... (a) A promise or agreement described in Subsection (b) of this section is not enforceable unless the promise or agreement, or a memorandum of it, is
(1) in writing; and
(2) signed by the person to be charged with the promise or agreement or by someone lawfully authorized to sign for him.
(b) Subsection (a) of this section applies to:
(1) a promise by an executor or administrator to answer out of his own estate for any debt or damage due from his testator or intestate;
(2) a promise by one person to answer for the debt, default, or miscarriage of another person;
(3) an agreement made on consideration of marriage or on consideration of nonmarital conjugal cohabitation;
(4) a contract for the sale of real estate; ...
I had an oral agreement to buy a house, but now the seller is trying to take it back. What can I do?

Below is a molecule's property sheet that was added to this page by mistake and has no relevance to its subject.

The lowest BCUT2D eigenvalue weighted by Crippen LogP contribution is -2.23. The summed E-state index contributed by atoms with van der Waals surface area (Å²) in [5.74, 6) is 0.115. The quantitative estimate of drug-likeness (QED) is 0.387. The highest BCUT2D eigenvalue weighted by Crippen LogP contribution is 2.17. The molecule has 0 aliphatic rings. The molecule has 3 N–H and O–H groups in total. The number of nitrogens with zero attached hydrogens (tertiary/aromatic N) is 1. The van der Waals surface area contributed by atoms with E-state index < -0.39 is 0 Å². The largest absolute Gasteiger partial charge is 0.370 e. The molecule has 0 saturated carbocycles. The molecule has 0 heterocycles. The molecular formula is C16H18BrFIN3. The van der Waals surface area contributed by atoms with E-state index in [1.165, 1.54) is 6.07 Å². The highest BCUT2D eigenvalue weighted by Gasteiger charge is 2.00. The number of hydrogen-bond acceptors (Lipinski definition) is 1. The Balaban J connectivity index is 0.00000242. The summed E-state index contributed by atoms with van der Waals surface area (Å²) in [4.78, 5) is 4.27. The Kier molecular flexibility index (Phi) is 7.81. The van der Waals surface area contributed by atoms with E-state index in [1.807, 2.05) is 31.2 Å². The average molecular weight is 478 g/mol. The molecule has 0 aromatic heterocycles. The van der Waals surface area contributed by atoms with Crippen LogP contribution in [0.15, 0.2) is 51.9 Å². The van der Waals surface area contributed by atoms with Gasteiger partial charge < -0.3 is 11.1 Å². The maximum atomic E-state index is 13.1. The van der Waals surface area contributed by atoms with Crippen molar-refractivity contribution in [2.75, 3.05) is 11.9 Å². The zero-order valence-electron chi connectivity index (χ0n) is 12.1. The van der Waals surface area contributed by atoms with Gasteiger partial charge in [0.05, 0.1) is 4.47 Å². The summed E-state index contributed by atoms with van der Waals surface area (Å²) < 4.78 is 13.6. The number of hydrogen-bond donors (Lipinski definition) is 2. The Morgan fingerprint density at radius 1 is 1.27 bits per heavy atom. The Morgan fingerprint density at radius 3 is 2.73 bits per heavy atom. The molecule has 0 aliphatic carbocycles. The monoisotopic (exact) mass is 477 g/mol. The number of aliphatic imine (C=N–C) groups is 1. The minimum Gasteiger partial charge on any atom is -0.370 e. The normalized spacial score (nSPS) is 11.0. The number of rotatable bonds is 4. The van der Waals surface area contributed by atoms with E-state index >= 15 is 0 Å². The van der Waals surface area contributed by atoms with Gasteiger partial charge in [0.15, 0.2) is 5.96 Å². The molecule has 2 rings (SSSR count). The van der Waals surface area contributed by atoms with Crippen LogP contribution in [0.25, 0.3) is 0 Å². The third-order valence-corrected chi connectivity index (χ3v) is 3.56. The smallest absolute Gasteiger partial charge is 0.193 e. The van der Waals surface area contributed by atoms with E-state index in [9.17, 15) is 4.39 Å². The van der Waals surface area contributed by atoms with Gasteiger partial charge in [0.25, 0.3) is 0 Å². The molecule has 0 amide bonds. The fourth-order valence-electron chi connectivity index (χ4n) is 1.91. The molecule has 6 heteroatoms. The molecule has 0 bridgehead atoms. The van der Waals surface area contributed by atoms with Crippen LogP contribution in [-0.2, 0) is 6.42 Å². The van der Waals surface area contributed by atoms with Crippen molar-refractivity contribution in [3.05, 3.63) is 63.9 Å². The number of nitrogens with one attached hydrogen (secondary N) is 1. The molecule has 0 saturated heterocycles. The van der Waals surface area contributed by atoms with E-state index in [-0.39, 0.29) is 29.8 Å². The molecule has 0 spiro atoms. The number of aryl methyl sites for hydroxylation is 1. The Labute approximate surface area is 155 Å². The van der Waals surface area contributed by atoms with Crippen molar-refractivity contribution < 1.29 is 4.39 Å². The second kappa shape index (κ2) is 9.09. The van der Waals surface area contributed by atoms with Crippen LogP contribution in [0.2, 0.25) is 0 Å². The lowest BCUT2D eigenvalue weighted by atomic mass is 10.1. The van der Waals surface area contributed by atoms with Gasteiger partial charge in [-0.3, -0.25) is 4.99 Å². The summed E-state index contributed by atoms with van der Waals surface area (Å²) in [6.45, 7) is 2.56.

In Texas, agreements for the sale of real property fall under the statute of frauds. This means they must be in a written agreement signed by the person against whom enforcement is sought. This can be found in Texas Business and Commerce Code sections 26.01(a), 26.01(b)(4).
Under Texas case law, the agreement must contain the essential elements of the agreement so that the court can determine what exactly the agreement was without resorting to oral testimony.
Rep. Charles "Chuck" Fleischmann of Tennessee is the newest cosponsor of the House version of the Hearing Protection Act of 2015.
The House version of the Hearing Protection Act has 4 new cosponsors. They are Rep. Blake Farenthold of Texas, Rep. Jason Chaffetz of Utah, Rep. Renee Ellmers of North Carolina, and Rep. Raul Labrador of Idaho. This brings the total number of cosponsors in the house to 49.
The House version of the Hearing Protection Act is in the Subcommittee on Crime, Terrorism, Homeland Security, and Investigations where it has been since last November.
NOT LEGAL ADVICE.
Nothing on this website is legal advice. The information on this site is general in nature and might not apply to your individual situation.